The epigenetic link between inflammation and socioeconomic status

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Health and wellbeing are complicated matters. The list of factors that may influence them is long, with social and economic circumstances being far from its bottom. It is well established that people from disadvantaged subgroups of the population are more prone to diseases and unhealthy ageing, especially now, under the ongoing economic crisis.

The burden of non-communicable diseases like cancer or cardiovascular diseases is becoming more and more relevant. Cancer cases are expected to rise from 14 million in 2012 to almost 22 million by 2030. However, our understanding of these health threats is changing significantly, with the rise of a new conceptual framework that could help us to develop new health strategies.

One of the main new concepts is that early-life exposures have long-term consequences. This is related to the representation of health as a trajectory, more than a static status. A dynamic conceptualization that better describe life and ageing as continuous processes, made up by two main stages: the build-up phase and the decline phase (Figure 1). The former begins at conception and ends at late adolescence, and is an extremely sensitive periods, both biologically and socially. Being exposed to low socioeconomic circumstances in this stage may negatively impact the maximum attained health. A maximum that is slowly eroded during the decline stage, starting in early adulthood. And again, socioeconomic status (SES) is a strong determinant of the rate of such decline.

Figure 1: The graph represents life course growth and decline in functioning according to the Strachan-Sheikh Model, with the “build-up” and the “decline” stages. Social exposures during the first stage can influence the proportion of optimum growth attained, (dotted line). Social exposures during the second stage can influence the rate at which functioning is lost (dashed line).

By combining biology, anthropology, social sciences, medicine and demography, scientists have begun to unravel the biological mechanisms underlying the influence of SES on health and ageing. A recent example comes from a paper published on the International Journal of Epidemiology by a research group led by Paolo Vineis and Silvia Stringhini. The researchers described the evidence they found of some biological embedding of socioeconomic status. They analysed a group of less than a thousand participants drawn from a large general Italian population cohort made up of about 520,000 individuals, integrating molecular analysis performed on blood samples with lifestyle and SES data, which were quantified by using specific indicators.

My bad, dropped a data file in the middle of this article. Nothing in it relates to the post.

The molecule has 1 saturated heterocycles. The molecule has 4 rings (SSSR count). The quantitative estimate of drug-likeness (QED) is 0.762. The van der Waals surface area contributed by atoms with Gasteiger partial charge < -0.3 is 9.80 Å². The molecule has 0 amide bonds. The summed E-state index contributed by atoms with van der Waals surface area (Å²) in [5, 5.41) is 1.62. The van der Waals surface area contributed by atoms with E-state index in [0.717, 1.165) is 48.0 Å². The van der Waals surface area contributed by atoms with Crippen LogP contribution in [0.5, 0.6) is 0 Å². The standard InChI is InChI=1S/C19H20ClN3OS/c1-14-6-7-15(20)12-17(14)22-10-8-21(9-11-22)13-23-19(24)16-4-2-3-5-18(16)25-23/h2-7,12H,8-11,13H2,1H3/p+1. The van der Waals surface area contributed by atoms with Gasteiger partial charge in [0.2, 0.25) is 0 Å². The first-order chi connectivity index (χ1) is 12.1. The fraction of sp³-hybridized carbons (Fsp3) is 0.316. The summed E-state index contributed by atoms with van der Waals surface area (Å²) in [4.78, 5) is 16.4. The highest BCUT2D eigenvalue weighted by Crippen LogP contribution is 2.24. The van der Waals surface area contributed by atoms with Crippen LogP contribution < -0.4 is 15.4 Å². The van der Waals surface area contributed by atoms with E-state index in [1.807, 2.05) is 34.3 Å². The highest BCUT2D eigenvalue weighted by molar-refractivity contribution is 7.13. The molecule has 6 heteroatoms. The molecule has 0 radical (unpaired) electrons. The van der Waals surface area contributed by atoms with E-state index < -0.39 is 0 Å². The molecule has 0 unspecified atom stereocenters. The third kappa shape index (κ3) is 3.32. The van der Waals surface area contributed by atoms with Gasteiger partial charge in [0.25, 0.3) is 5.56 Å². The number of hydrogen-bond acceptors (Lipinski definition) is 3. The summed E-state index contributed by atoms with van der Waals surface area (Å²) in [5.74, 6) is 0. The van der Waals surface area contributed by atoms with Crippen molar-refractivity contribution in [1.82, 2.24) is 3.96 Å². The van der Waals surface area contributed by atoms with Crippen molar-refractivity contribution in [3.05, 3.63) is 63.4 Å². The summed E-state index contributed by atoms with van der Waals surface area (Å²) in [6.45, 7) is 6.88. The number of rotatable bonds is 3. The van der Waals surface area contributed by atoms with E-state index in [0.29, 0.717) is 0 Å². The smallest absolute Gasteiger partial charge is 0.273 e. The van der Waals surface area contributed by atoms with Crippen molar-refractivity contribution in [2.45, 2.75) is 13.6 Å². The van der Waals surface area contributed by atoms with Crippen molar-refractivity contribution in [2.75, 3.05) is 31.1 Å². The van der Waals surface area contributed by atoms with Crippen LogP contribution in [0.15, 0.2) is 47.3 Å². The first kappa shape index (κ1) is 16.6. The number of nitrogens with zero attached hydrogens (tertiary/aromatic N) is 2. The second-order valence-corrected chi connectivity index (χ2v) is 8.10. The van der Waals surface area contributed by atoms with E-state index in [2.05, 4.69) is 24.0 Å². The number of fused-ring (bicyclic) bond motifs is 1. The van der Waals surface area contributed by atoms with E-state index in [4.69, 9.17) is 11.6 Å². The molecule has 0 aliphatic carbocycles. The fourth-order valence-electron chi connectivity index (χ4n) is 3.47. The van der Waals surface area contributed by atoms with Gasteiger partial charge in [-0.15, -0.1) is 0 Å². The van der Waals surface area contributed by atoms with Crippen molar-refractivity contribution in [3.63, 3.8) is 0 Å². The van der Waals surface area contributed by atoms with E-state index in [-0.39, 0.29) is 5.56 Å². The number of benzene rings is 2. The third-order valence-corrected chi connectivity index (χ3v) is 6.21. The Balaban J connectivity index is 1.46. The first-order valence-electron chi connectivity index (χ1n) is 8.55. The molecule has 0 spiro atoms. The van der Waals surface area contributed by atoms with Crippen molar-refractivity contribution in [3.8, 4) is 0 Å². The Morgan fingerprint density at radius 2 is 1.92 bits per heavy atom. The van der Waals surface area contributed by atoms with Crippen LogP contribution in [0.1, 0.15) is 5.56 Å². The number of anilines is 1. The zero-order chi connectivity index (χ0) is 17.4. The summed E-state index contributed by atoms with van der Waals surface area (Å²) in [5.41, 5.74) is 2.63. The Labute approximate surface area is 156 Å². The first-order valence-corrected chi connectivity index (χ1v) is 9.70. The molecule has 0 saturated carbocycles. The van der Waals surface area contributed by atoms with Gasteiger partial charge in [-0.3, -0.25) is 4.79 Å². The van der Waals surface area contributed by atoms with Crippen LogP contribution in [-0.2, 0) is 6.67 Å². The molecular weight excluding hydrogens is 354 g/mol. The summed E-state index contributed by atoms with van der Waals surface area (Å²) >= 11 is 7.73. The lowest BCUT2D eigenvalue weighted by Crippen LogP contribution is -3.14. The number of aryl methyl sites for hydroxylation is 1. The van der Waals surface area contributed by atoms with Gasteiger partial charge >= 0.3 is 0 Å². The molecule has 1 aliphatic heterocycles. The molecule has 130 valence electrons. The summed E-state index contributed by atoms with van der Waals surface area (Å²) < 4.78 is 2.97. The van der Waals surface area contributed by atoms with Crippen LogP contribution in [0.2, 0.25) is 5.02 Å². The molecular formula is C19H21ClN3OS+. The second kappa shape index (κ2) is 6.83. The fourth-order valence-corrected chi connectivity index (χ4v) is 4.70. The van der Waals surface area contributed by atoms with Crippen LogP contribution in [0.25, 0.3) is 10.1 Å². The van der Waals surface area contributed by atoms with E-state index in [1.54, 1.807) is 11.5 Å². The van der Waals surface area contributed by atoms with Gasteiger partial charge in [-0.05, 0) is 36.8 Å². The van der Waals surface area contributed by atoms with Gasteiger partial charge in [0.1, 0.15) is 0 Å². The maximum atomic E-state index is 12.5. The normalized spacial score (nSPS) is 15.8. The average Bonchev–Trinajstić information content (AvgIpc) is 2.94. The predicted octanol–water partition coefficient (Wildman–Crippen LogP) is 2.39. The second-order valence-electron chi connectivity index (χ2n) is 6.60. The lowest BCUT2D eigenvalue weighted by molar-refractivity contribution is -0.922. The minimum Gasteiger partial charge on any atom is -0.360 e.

In particular, individuals’ lifestyle was assessed trough self-administered questionnaires that focus on some particular traits: smoking status, physical activity, diet, alcohol intake, age, sex and disease status. As for their socioeconomic status, two markers were combined to draw life-course socioeconomic trajectories: household’s highest occupational position and father’s occupational position. To investigate the biological underpinnings of these traits, the researchers focused their attention on a set of genes known to be involved in SES-related inflammation. Low socioeconomic status in humans has been associated with increased inflammatory activity, as well as with a higher cortisol production during the day and higher blood level of antibodies for several pathogens. Indeed, all clues pointing to a dampened immune response.

In the end, the results of the study suggested that low SES is associated with variations in epigenetics markers in peripheral blood cells, which may potentially exacerbate inflammatory response. According to the author, in the long term this could lead to the development of chronic diseases like breast or colon cancer.

The author of the study have recently joined forces with other research team in Europe and US to launch LIFEPATH, an EU-funded project whose aim is to investigate the biological pathways underlying social differences in healthy ageing. Health is socially and biologically constructed since the earliest moments of life. Thus, unravelling the dynamics behind this constant building up may be of great help to better take care of our health, not only as individuals but as an integrated community.

 

References

Strachan D, Sheikh A. A life course approach to respiratory and allergic diseases. In D. Kuh & Y. Ben-Shlomo. (Eds). A Life Course Approach to Chronic Disease Epidemiology, 2nd edition (2004: pp. 240-259). Oxford: Oxford University Press.

Vineis P, Kelly-Irving M, Rappaport S, Stringhini S. The biological embedding of social differences in ageing trajectories. J Epidemiol Community Health. 2015 Aug 7.

Stringhini S, Polidoro S, Sacerdote C, Kelly RS, van Veldhoven K, Agnoli C, Grioni S, Tumino R, Giurdanella MC, Panico S, Mattiello A, Palli D, Masala G, Gallo V, Castagné R, Paccaud F, Campanella G, Chadeau-Hyam M, Vineis P. Life-course socioeconomic status and DNA methylation of genes regulating inflammation. Int J Epidemiol. 2015 Aug;44(4):1320-30.

Bray F, Jemal A, Torre LA, Forman D, Vineis P. Long-term Realism and Cost-effectiveness: Primary Prevention in Combatting Cancer and Associated Inequalities Worldwide. J Natl Cancer Inst. 2015 Sep 30;107(12).

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Mortality trends in Europe have been decreasing in recent years, differently from what happened in the United States with the rise in the so-called “deaths of despair” among low educated middle-aged white Americans. Most of all, such trends in Europe show no interruptions due to the economic crisis. This is the conclusion of a study published on PNAS by LIFEPATH, a project funded by the European Commission, which investigates the biological pathways underlying social differences in healthy ageing.